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Job Rotation: Definition, Advantages, Disadvantages & Examples

  • 0:01 Job Rotation Defined
  • 2:32 Advantages of Job Rotation
  • 3:25 Disadvantages of Job Rotation
  • 4:04 Lesson Summary
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Lesson Transcript
Instructor: Shawn Grimsley
In this lesson, you will learn about job rotation, including its advantages and disadvantages. Examples will also be provided. You can reinforce your knowledge with a short quiz after the lesson.

Job Rotation Defined

Job rotation involves an employee changing positions within the same organization and eventually returning to the original position. It can refer to different types of rotations.

Task rotation usually takes place in jobs that involve a high degree of physical demands on the body or a high degree of repetitive tasks that can become extremely tedious. Employees are periodically removed from these mentally stressful or physically demanding tasks to a less demanding task for a while to give them a break.

Let's say you work as a spot welder on a production line, where you work 10 hour shifts four days a week. You basically spend your day standing in place applying welds to two specific locations on the product as it moves down the line. The production facility's environmental controls aren't the best, and you're constantly hot and sweating because of the protective gear you must wear along with the heat generated by the welding machine. However, every other week you get rotated off the line to work in the maintenance department and tool shop, where your tasks are varied, the environment is a bit more comfortable, and you can sit down a significant amount of the time. This is an example of task rotation.

Position rotation is the process of laterally moving an employee to different positions, departments or geographic locations for the purposes of professionally developing the employee by exposing them to new knowledge, skills and perspectives. Position rotation can be further broken down into within-function rotation and cross-functional rotation. Within-function rotation is where an employee rotates between jobs with similar levels of responsibility and in the same functional or operational areas. Cross-functional rotation, on the other hand, usually involves a sequence of positions, often with increasing levels of job responsibilities.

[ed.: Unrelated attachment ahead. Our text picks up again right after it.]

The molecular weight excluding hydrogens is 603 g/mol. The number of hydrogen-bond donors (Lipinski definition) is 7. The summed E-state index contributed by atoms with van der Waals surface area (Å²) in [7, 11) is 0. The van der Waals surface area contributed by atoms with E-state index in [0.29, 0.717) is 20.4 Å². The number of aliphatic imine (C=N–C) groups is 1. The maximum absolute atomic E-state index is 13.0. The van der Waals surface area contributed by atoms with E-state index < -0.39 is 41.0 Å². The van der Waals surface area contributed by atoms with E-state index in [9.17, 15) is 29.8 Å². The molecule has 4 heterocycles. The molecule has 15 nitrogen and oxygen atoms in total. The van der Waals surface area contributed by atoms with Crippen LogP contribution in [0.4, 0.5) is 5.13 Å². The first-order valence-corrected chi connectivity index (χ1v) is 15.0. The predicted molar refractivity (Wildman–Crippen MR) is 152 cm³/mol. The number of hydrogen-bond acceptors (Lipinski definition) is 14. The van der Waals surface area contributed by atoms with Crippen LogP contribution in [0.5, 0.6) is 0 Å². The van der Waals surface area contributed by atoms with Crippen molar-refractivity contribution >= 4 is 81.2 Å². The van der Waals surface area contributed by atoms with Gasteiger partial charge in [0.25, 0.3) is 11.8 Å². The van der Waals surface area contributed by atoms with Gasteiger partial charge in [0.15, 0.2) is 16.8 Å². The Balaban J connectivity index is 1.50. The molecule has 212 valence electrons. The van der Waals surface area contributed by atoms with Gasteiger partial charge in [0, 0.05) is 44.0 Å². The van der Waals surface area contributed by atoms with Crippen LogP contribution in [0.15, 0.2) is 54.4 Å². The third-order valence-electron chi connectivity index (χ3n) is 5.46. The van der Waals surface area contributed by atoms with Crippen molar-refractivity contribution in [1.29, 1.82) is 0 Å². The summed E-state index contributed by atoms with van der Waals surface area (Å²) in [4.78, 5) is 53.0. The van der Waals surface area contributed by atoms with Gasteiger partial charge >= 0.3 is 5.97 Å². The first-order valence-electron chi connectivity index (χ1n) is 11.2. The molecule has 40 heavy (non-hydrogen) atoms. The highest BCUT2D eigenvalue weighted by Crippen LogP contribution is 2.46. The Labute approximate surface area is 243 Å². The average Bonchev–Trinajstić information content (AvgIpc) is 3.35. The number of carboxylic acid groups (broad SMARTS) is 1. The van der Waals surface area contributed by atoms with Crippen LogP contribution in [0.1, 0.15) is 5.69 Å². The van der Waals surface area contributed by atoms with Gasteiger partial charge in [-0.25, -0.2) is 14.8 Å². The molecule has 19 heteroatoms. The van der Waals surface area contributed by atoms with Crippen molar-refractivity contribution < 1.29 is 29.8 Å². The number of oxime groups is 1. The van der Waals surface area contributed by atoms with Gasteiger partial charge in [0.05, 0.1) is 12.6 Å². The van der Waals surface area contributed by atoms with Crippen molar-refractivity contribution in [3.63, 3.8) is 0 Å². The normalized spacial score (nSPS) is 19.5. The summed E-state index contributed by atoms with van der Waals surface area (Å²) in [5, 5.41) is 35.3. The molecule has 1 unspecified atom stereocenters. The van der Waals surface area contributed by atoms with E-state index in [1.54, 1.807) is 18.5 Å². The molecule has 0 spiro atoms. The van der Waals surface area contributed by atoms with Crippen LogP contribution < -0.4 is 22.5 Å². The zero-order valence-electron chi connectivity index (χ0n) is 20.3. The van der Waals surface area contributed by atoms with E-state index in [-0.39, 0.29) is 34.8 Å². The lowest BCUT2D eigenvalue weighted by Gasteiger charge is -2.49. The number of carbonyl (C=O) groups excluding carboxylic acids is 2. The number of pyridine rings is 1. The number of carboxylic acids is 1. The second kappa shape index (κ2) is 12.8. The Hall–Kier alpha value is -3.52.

Let's say you are a junior executive at a multinational consulting firm on the fast track. Your mentor and supervisor have just informed you that you have been approved for the company's advance executive training program. You will spend the next two years rotating from your home office to the headquarters in New York, to the company's office in London, then onto Dubai, and finally onto Hong Kong before returning to your home office. You job responsibilities will change a bit at each office, but you will basically still serve as a financial analyst. Upon your return, you will receive an important promotion so long as the rotations are successful. This is an example of position rotation, and more specifically, within-rotation.

Advantages of Job Rotation

Task rotation has some distinct advantages. It can increase job satisfaction because workers will be exposed to various work tasks that will reduce constant physical or mental stress, which may create more motivation to continue in the position and reduce turnover. Another advantage is the ancillary effect of cross-training employees for different tasks, which will increase the flexibility and adaptability of the organization.

Position rotation also has some distinct advantages. Position rotation can be used to groom or prepare promising employees for future leadership positions by increasing their knowledge, skills and perspective. It can also assist an organization in creating members with a broad base of organizational knowledge. Position rotation may also facilitate new personal relationships across the organization that may help develop a sense of cohesion and loyalty.

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